This is signalled in Funny Face by the way the fashion shoot predominantly takes place on location. It is also symbolized by Astaire’s character, Dick Avery, who is based on Richard Avedon.10 Alongside Carmel Snow, he acted as visual consultant for the film and was responsible for the photographic stills in the opening credits and photoshoot sequence.
In 1944, aged 21, Avedon had taken up work as a staff photographer at Harper’s Bazaar under its legendary art director Alexey Brodovitch, who had been appointed by Snow in 1934 and remained at the title until 1958. Brodovitch, a white Russian, had emigrated from Paris to America in 1930, initially to direct the first program in advertising design at Philadelphia College of Art along the lines of European modernist principles. Inspired by seminal works like Moholy-Nagy’s Painting, Photography, Film (1925) and The New Vision: from Material to Architecture (1929), the new graphic style, with its reliance on uncluttered or white space, promoted the page layout as a creative and harmonious artwork — though art in a commercial context. In 1941 Brodovitch relocated his “Design Laboratory,” focused on the application of art to graphic journalism, to the New School for Social Research in New York City, and by 1945 he had sealed his reputation for innovative design with the publication of Ballet, a ground-breaking set of photographs of dancers in movement, produced in the 1930s. It was from this point onward that the relationship between Avedon and Brodovitch seriously developed, as evidenced in their layout, “Perugia’s bronze kid shoe edged with mink,” for Harper’s Bazaar August 1948, with its close-cropped photograph that bleeds across a double-page opening and represents the leg and foot of a model wearing the shoe as she strides in front of the Eiffel Tower.
Avedon’s photographic style was also influenced by two other practitioners: German photojournalist Martin Munkácsi, who emigrated to New York City in 1934 and won favour with Snow at Harper’s for the way his work embedded fashion in the everyday world, and Helen Levitt, who developed an intense preoccupation with photographing street life in 1940s New York City. Many of Avedon’s images for Harper’s from the late 1940s and 1950s likewise put fashion into unexpected situational contexts and he exploits informality, drama, and playfulness to choreograph a sense of the ambiguity of the real. Striking examples of this duality are his respective photographs of Elisa Daniels modelling a Balenciaga outfit among street performers in the Marais district, Paris (Harper’s October 1948) and of Dovima in a Dior Dress, flanked by elephants at the Cirque d’Hiver, Paris (Harper’s August 1955). In both images, then, we witness a form of magic realism that expresses a collision between the ordinary and the extraordinary. Unlike the sporty, healthy models in Munkácsi’s fashion photos, however, Daniels and Dovima are emaciated, tense, and somewhat artificially posed. Indeed, Dovima and another model of the period, Suzy Parker, both make cameo appearances in Funny Face — the former plays Marion, while the latter appears in the “Think Pink!” routine.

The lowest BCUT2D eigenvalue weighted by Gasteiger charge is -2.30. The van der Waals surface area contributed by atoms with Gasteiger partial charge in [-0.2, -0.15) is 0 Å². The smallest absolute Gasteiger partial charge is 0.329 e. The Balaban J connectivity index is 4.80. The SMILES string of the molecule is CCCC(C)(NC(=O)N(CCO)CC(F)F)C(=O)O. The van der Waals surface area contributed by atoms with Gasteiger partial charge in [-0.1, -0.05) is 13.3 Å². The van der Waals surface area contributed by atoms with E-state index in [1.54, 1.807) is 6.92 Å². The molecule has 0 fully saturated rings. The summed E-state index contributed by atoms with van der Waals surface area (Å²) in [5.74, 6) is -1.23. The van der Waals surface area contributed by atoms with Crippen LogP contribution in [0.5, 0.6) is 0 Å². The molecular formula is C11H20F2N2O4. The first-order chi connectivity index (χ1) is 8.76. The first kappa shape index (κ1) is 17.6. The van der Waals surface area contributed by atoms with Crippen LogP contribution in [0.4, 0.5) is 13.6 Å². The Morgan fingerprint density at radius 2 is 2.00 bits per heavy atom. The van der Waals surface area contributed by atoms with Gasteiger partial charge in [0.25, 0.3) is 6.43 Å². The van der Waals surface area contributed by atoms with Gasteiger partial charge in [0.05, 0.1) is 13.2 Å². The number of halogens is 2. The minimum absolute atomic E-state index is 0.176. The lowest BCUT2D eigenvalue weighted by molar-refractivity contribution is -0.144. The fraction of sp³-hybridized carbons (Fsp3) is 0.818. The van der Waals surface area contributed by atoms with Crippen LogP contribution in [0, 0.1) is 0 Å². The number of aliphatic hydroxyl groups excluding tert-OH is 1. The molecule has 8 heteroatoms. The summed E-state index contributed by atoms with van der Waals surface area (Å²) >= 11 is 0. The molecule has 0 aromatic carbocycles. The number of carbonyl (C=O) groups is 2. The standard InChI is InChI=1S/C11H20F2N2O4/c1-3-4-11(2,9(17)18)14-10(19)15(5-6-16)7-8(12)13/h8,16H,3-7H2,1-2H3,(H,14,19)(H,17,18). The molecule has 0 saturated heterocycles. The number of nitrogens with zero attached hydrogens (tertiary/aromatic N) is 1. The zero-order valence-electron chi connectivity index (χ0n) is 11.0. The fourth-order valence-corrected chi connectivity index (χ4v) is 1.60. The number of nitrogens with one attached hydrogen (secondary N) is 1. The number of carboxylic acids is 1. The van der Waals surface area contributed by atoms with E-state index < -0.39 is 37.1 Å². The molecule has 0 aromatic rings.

Avedon, of course, was not alone in the evolution of a new form of fashion photography in the immediate post-war period, and alongside him we have to credit other Brodovitch protégés such as Lillian Bassman and Louise Dahl-Wolfe, whose work also appeared in Harper’s, and Irving Penn, employed by Vogue (Arnold 2002; Harrison 1991: 25-88). The discourse and style of the “New American Vision” of fashion photography (Harrison 1991: 25) Funny Face authorizes, especially in the extended photoshoot involving Dick and Jo that takes place on location across Paris as she models Hubert de Givenchy’s new look designs and to which I return below, reveals an affinity with performance. For it is as if the models also double up as actors in Avedon’s photographs, as if we are looking at stills from a film rather than straightforward fashion photographs. This approach is connoted at the start of the extended photo shoot in the Gare du Nord when Dick barks at Jo, “You’re not only a model, you’re an actress!” Adam Gopnik has argued that “Avedon’s early fashion photographs use the models to attack a false mystique of femininity … The pictures are about the fun and pain and absurdity and tedium of presenting a perfect image to the world … Femininity, style, is something constructed — worked for, tweezed and modelled and highlighted into being” (Gopnik 1994: 110-11). In fact, it is this play on power and control that underscores the entire reconstruction of Jo from someone fashionistas such as Maggie see as a gawky bluestocking into an elegant swan, and that overlaps with the next key event Funny Face iterates.